Zoom forward to the early 1970s. I am in the Sydney suburb of Glebe and in a house known to us as Chez Ritz. It’s a squat. It is abandoned and the hippies have moved in. A fresh batch of very clean acid has just arrived from the UK. I have a very nice trip and toward the end, in the coming down phase, I find a bed and settle down. Initially I am touring a vast museum of utterly stunning craftwork from across the galaxy [or so it seemed], and then I am suddenly in what seems like an industrial clinical setting lying on a metal table and surrounded by entities now best known as ‘Greys’. I freak out, sit up and have a cigarette. Then I lie down again because I want to get back to the museum. But I am instantly back on the table. This time I decide to quit the exercise and go get a coffee.

At this time, I know nothing about UFOs or ET. I have been reading a lot of sci fi but haven’t the slightest clue beyond that. Because I have no context for doing otherwise this experience drops away from my awareness for over 20 years.

In Bathurst, NSW, in 1995 I am reading a magazine that features a woman’s account of what she describes as an alien abduction experience, and it exactly matches my acid experience. I am startled by article, and it triggers an intense flood of memories of the acid experience. Was it real? I had no idea, but I was intrigued.

Soon after there is an advert for a psychic fair on the grounds of a local motel. This wasn’t a thing I would be normally into, but I had a strong urge to go, so I did. There was a woman talking about Alien Abductions and I went to her presentation. I booked a hypnotic regression session with her in Sydney a few weeks ahead.

I was to drive to Sydney from Bathurst leaving around 05:00. But my car would not start. I had a Mazda 626 which had been utterly reliable for several years. Never a problem. But now it seemed like the battery was dead.

Around 09:00 I rang up to apologise and reschedule and got an alt time around 15:00. I made that call because my car started with ease once I had no chance of getting to the appointment. But then, when it was time to leave for the later appointment, I was invaded by a potent sense of threat. If I went ahead, I would be involved in an ‘accident’. It was evident that something was determined I should not get to the appointment. I rang and cancelled.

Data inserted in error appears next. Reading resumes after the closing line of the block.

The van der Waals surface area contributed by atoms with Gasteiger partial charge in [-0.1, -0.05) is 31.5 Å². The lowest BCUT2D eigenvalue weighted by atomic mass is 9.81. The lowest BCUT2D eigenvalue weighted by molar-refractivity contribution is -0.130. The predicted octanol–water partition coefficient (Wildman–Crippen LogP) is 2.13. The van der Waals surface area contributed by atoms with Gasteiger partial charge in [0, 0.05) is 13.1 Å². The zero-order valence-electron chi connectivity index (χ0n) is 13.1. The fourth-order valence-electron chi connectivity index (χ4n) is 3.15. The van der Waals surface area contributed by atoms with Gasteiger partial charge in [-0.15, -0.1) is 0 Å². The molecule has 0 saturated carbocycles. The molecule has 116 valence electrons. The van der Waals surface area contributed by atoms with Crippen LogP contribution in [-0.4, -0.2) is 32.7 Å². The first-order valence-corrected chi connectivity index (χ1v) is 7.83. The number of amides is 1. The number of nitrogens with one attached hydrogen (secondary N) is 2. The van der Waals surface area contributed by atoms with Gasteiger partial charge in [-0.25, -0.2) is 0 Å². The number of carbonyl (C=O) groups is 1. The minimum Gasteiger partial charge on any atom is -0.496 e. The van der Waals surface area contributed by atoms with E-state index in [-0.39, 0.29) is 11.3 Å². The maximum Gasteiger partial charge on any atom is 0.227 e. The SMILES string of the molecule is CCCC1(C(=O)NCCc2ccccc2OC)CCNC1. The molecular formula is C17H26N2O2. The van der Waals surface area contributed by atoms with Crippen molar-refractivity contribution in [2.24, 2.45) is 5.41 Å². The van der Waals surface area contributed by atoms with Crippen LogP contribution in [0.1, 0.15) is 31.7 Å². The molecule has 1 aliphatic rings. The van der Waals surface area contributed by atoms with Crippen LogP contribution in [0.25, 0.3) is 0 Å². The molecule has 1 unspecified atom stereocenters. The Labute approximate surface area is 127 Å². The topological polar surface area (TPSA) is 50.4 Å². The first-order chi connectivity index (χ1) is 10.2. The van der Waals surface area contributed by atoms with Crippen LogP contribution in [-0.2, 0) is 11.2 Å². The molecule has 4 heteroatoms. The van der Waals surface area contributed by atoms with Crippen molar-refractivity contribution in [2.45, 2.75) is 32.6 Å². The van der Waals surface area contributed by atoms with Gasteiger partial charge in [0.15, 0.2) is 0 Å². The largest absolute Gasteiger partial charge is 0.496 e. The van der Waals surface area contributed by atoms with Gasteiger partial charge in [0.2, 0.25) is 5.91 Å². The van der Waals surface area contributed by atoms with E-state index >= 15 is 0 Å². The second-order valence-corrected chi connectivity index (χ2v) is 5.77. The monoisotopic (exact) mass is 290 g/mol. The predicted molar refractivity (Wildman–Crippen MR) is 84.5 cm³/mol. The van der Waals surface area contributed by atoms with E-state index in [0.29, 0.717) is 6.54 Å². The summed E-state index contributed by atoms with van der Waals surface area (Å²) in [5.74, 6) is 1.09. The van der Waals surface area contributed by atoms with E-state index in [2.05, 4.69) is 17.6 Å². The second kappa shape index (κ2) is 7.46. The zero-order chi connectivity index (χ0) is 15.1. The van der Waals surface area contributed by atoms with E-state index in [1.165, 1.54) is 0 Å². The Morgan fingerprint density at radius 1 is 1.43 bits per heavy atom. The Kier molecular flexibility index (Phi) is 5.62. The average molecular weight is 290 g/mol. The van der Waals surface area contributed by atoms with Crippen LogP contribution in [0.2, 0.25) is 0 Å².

I wanted still to follow up with some connection with people who had experienced ‘abductions’ and was given a phone number of a guy who was active in setting up and running support groups. But my efforts to speak to him were confounded by a series of bizarre events, including the sound quality of a call going suddenly haywire. It became evident to me that there was an intentional effort to deflect me from that objective.

I decided it was smart to quit any notion of hypnotic regression. I had been warned off.

I don’t know for sure that my nocturnal childhood experiences were related to abduction experiences. But whatever it was it left me afraid of the dark and fearful of going to sleep. I was 8 or 9 before I got that under control.

The acid induced encounter with the classic abduction scene faded in my memory after the initial terror subsided. I had no context to make that experience anything more than a weird deeply scary acid thing.